Ingested: Photo by Ryan Winstanley
Run by musicians for musicians, TechFest is a living tribute to the survival of accomplished metal music. Its endurance tested by its apparent versatility. Giving a shout out to Tech Metal might feel as if only a few bands would qualify, but year on year, TechFest unleashes hordes of different and out-there bands. The fact that the organisers achieve this, again and again, is testament to the growing endurance felt throughout each weekend. The four-day festival quickly becoming the widely known family of UK Tech Metal Festival. 2018, again, showcased many bands and we, unfortunately, couldn’t catch all of them; but I dedicate this three-part review to every band that played, every organiser, every sound engineer and every person that attended. It is thanks to YOU that TechFest endures.
After the wild performances and parties that went into the early hours of the morning on Friday, it is easy to lose some momentum. Certainly, the weekend was hot and this wasn’t going to help people to get into the hangers converted into the stages that make up TechFest. So, this is why it’s so surprising that bands like Pravitas can pull it off so early in the morning. Energetic and powerful, they crazy performance testament to their endurance (7). Taking over from them couldn’t be easy, but Tiberius take a musically accomplished approach to their performance, which felt a little restrained but they ensured that their music was consistent. The energy of these bands made a surprising kick start to the day and crowds were already moving to Tiberius’ music (6).
Perception felt like a step down, unfortunately. Their music was atmospheric and they played energetically but something just seemed to lack in putting this across to the crowd (5). Whereas Valis Ablaze were on better form with their melodic take on Tech Metal. Their sounds permeate with crowds to ensure everyone’s having fun. They’re no strangers to the festival and it shows with their comfortability on the stage (6). Arcaeon take a different approach, keeping a focus to their music, ensuring its tight and precise whilst they put their hearts into what they play. This left them rather static on stage with only small doses of showing their enthusiasm but it also carried the weight of their accomplished music (7).
Martyr Defiled: Photo by Ryan Winstanley
As previously mentioned there is a family vibe to the festival. This is achieved with many of the bands returning year on year to either see other bands or to play themselves. This occurs regardless of whether they’re asked to come. DVSR aren’t such a band, but this is a UK exclusive spot. This Australian Rap Metal or Djent band are one of the more unique sounding bands on the line up, giving it full attitude with some heavy riffs. This actually managed to resonate with the audience and prove that they could hold their own with them despite a lot of the songs sounding very similar (7). This takes a bit of a U-turn with our next band, Nexilva, who have a much more brutal sound. Despite this they too remain fun and with a very completely blunt force trauma-esque sound. They clearly have fun with it and passionately hit the point home (8). Damned Spring Fragrantia are accomplished musicians and their music certainly presents this. Their ability to ring riffs together is clearly felt and their excitement to come to the stage isn’t missed. However, there is a sense that they wanted to focus on the music and were perhaps not quite comfortable on the stage which held them back a bit (6).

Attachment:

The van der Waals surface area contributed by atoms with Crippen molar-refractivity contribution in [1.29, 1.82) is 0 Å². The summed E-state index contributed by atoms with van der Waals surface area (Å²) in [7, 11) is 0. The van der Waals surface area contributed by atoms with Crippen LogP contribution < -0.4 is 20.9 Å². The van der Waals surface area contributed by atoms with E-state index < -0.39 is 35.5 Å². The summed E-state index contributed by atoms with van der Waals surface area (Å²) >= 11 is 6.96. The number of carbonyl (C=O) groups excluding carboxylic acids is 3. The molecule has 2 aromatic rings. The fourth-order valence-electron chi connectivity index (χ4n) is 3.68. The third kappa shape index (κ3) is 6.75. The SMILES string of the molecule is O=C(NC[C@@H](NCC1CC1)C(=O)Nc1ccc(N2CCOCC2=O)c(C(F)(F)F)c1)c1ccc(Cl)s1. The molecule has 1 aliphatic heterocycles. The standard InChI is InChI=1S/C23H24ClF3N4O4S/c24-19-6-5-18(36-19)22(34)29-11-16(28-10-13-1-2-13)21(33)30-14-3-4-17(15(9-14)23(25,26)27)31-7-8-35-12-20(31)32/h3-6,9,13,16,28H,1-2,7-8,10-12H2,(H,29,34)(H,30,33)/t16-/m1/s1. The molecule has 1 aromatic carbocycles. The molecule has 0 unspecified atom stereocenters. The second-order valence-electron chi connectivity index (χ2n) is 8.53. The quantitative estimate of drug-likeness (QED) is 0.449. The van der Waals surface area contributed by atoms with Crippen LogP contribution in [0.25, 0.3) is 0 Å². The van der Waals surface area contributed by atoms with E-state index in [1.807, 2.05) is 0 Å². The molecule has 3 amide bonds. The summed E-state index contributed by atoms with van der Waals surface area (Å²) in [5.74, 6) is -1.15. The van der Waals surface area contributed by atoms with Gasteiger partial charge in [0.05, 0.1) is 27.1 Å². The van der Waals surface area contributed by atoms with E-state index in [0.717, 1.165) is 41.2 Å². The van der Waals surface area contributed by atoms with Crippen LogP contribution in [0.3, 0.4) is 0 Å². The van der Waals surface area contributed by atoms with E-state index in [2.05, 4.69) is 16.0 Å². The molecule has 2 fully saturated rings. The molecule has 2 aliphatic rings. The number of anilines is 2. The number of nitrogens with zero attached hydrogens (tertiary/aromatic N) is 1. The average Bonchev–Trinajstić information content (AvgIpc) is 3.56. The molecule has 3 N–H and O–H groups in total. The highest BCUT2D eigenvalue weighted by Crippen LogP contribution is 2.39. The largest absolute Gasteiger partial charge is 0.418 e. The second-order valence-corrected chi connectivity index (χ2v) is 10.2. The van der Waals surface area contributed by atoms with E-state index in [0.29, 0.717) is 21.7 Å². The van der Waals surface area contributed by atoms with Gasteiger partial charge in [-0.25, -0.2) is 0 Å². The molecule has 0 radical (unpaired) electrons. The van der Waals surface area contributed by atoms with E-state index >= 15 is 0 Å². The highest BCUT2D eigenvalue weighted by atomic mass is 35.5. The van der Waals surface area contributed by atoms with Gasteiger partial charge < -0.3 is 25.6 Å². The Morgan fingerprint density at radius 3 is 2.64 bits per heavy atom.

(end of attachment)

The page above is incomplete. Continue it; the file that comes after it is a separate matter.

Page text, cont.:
Although speaking of bands that were comfortable with their festival appearance, Marty Defiled clearly know their territory. Melding with their music and stage persona as if one of TechFest’s very own children. They brutally and happily give a powerful performance to keep the festival alive. They clearly fight to ensure that they’re one of the highlights of the festival (8). Also, having mentioned some of the more experimental and unique bands that can find their ways into these line ups, Tides From Nebula have a more atmospheric approach that sometimes verges on a similar to Jazz tone. The melodies cast by the band just build on their performance. Noticeably static but almost deliberately so. It’s like a spell to be woven around the audience (6).
Most of the day had been free from Technical issues which has helped a consistent amount of delivery. Ingested, unfortunately, didn’t fare as well. Though their presence and enthusiasm carry out like a hammer to a corpse, their impact seemed as if the corpse had already been eaten from the inside. This seemed to mostly affect their vocals but it was evident in a crowd that, for one reason or another, was opening up moshpits of only a few in wide spaces. The energy was certainly felt by those that remained but it was also an evident struggle. But brutally, Ingested powered on (7).
Saturdays headliner, The Acacia Strain, managed a lot better technically and crowds were certainly back in but their performance almost felt anticlimactic. The build of anticipation had been immense and it can often be hard for bands to keep up with it. Musically they kept it together and their energy showed their confidence with the music on stage, but it only seemed to go so far. All in all, they finished Saturday on a good note. Much like a lot of the bands to come before they played with a lot more Melody and gave it an edge that allowed them to be distinct. Though they closed Saturday and managed to let the day tear open a new Metal hole in your ear drum, it just didn’t seem to make one of the festivals highlights (7).
The Acacia Strain: Photo by Ryan Winstanley